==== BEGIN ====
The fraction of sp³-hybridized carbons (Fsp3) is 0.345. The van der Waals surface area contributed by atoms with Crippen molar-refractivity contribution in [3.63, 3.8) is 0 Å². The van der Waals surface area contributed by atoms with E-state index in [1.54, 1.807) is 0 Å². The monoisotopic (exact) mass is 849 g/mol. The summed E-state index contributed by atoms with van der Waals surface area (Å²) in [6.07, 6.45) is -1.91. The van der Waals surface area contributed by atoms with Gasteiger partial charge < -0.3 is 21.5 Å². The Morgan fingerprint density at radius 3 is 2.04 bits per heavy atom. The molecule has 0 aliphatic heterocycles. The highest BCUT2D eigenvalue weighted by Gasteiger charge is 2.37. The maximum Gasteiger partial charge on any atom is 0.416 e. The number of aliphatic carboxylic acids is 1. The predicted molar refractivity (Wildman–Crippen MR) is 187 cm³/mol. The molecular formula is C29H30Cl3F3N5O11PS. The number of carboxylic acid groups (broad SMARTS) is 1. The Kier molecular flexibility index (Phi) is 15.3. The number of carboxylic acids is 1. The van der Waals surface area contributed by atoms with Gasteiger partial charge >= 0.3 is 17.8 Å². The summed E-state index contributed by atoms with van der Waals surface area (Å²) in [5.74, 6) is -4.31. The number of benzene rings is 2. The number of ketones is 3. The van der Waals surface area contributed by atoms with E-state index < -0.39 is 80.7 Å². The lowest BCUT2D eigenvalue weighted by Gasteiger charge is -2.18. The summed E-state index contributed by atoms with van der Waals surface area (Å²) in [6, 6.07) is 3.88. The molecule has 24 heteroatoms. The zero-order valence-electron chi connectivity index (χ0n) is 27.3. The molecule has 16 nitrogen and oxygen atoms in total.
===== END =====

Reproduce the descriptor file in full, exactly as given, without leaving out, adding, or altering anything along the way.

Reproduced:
The fraction of sp³-hybridized carbons (Fsp3) is 0.345. The van der Waals surface area contributed by atoms with Crippen molar-refractivity contribution in [3.63, 3.8) is 0 Å². The van der Waals surface area contributed by atoms with E-state index in [1.54, 1.807) is 0 Å². The monoisotopic (exact) mass is 849 g/mol. The summed E-state index contributed by atoms with van der Waals surface area (Å²) in [6.07, 6.45) is -1.91. The van der Waals surface area contributed by atoms with Gasteiger partial charge < -0.3 is 21.5 Å². The Morgan fingerprint density at radius 3 is 2.04 bits per heavy atom. The molecule has 0 aliphatic heterocycles. The highest BCUT2D eigenvalue weighted by Gasteiger charge is 2.37. The maximum Gasteiger partial charge on any atom is 0.416 e. The number of aliphatic carboxylic acids is 1. The predicted molar refractivity (Wildman–Crippen MR) is 187 cm³/mol. The molecular formula is C29H30Cl3F3N5O11PS. The number of carboxylic acid groups (broad SMARTS) is 1. The Kier molecular flexibility index (Phi) is 15.3. The number of carboxylic acids is 1. The van der Waals surface area contributed by atoms with Gasteiger partial charge >= 0.3 is 17.8 Å². The summed E-state index contributed by atoms with van der Waals surface area (Å²) in [5.74, 6) is -4.31. The number of benzene rings is 2. The number of ketones is 3. The van der Waals surface area contributed by atoms with E-state index < -0.39 is 80.7 Å². The lowest BCUT2D eigenvalue weighted by Gasteiger charge is -2.18. The summed E-state index contributed by atoms with van der Waals surface area (Å²) in [6, 6.07) is 3.88. The molecule has 24 heteroatoms. The zero-order valence-electron chi connectivity index (χ0n) is 27.3. The molecule has 16 nitrogen and oxygen atoms in total.